3. OVERVIEW OF WESTERN AUSTRALIAN MARINE INDUSTRIES
Western Australia has a wide range of marine support industries, including oceanographic, meteorological and environmental services.
Marine industries throughout Australian were worth about $16 billion annually in 1987 rising to $30 billion in 1994, a growth rate of 8 percent. They are likely to become even more significant in the national economy in the future.
These industries also contribute substantially to export performance, estimated at $6.6 billion in 1994, or 7 per cent of total exports. They are also major employers, see table 1 below.
In Western Australia the continued growth of the shipbuilding industry should bring a wide range of benefits to both the state and the nation. The Western Australian Department of Commerce and Trade has estimated the overall economic impact of the shipbuilding industry for 1996 at $1.1 billion, generating some 5500 full-time job equivalents.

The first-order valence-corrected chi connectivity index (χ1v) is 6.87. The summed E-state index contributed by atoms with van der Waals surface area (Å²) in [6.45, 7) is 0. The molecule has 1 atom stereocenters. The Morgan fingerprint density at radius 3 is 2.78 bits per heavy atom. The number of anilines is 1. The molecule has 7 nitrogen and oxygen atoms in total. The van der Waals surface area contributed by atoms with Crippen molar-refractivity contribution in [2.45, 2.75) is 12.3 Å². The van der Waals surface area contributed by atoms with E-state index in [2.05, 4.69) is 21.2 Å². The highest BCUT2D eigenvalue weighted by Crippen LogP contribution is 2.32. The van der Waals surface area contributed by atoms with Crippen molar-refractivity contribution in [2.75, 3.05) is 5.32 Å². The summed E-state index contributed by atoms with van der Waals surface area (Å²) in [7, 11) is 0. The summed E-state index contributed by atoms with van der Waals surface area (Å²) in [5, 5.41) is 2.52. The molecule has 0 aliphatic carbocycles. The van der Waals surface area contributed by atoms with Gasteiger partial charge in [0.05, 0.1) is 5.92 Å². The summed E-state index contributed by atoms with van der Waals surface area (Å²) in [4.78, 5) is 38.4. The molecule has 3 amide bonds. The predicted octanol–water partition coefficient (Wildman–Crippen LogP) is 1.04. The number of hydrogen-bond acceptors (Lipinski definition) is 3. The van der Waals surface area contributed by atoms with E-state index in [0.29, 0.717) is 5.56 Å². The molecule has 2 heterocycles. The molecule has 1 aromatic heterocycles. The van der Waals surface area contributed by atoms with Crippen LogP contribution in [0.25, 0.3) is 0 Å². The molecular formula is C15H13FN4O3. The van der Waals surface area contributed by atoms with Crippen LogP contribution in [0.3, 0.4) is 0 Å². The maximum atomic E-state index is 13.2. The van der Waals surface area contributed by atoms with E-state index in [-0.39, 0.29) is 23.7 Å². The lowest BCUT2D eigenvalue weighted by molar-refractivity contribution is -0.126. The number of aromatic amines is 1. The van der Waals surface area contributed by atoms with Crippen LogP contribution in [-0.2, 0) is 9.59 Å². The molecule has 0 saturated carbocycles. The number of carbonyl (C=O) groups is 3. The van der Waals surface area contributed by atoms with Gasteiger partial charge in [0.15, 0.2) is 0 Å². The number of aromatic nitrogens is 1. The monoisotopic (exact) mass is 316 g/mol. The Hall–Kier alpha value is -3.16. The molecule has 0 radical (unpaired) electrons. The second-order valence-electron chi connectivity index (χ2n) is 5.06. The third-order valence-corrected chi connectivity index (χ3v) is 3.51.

Several key areas of marine industry are of particular interest. Considerable emphasis has been placed in this document on the high-speed light-weight shipbuilding industry, because of its local significance, and the active world-wide structural development and technology change influencing this marine industry sector.
In 1996, 25 per cent of new high-speed vessels built in the world came from Australia, with 70 per cent of those supplied from Western Australian yards. The Australian Shipbuilding Association (ASA) believes its members can maintain that market share into the next century. One advantage enjoyed by WA industry is nearness to fast growing markets − it costs about US$300,000 to transport a catamaran from Norway to Asia compared to US$ 105,000 from Australia.
For a modern 80 metre catamaran, typical cost elements are labour 25 per cent, local components 33 per cent, imported components (primarily aluminum plate, engines and water jets) 42 per cent.
Today the high-speed light-weight ferry industry employs some 5,500 people, compared with just over 2,000 in 1992/93 − of these 17 per cent are subcontractors, compared with over 22 per cent three years earlier.